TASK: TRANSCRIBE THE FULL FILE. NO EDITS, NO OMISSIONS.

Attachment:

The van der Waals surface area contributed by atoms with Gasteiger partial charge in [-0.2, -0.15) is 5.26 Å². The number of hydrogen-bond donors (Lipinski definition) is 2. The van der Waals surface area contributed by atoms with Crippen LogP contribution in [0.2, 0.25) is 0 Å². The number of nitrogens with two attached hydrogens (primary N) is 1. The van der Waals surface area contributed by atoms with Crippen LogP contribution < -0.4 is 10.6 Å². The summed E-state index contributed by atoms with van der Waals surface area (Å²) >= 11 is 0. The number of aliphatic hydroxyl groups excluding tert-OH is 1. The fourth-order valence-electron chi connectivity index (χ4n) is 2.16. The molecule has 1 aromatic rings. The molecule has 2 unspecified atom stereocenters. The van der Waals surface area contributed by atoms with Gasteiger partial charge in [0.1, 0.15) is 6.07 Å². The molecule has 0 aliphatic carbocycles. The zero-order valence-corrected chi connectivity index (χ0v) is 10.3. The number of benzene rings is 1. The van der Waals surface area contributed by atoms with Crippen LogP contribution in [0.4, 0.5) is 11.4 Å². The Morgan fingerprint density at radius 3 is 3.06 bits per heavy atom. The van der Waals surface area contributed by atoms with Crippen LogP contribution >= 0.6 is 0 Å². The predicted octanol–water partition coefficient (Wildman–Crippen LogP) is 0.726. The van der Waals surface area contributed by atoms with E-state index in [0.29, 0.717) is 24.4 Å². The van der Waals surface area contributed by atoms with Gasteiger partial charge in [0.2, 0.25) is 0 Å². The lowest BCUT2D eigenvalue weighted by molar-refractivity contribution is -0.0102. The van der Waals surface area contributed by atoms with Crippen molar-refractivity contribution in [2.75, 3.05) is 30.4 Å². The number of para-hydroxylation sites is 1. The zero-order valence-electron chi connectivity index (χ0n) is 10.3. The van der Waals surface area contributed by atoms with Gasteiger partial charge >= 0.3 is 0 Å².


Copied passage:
The van der Waals surface area contributed by atoms with Gasteiger partial charge in [-0.2, -0.15) is 5.26 Å². The number of hydrogen-bond donors (Lipinski definition) is 2. The van der Waals surface area contributed by atoms with Crippen LogP contribution in [0.2, 0.25) is 0 Å². The number of nitrogens with two attached hydrogens (primary N) is 1. The van der Waals surface area contributed by atoms with Crippen LogP contribution < -0.4 is 10.6 Å². The summed E-state index contributed by atoms with van der Waals surface area (Å²) >= 11 is 0. The number of aliphatic hydroxyl groups excluding tert-OH is 1. The fourth-order valence-electron chi connectivity index (χ4n) is 2.16. The molecule has 1 aromatic rings. The molecule has 2 unspecified atom stereocenters. The van der Waals surface area contributed by atoms with Gasteiger partial charge in [0.1, 0.15) is 6.07 Å². The molecule has 0 aliphatic carbocycles. The zero-order valence-corrected chi connectivity index (χ0v) is 10.3. The number of benzene rings is 1. The van der Waals surface area contributed by atoms with Crippen LogP contribution in [0.4, 0.5) is 11.4 Å². The Morgan fingerprint density at radius 3 is 3.06 bits per heavy atom. The van der Waals surface area contributed by atoms with Crippen LogP contribution >= 0.6 is 0 Å². The predicted octanol–water partition coefficient (Wildman–Crippen LogP) is 0.726. The van der Waals surface area contributed by atoms with E-state index in [0.29, 0.717) is 24.4 Å². The van der Waals surface area contributed by atoms with Gasteiger partial charge in [0.2, 0.25) is 0 Å². The lowest BCUT2D eigenvalue weighted by molar-refractivity contribution is -0.0102. The van der Waals surface area contributed by atoms with Crippen molar-refractivity contribution in [2.75, 3.05) is 30.4 Å². The number of para-hydroxylation sites is 1. The zero-order valence-electron chi connectivity index (χ0n) is 10.3. The van der Waals surface area contributed by atoms with Gasteiger partial charge >= 0.3 is 0 Å².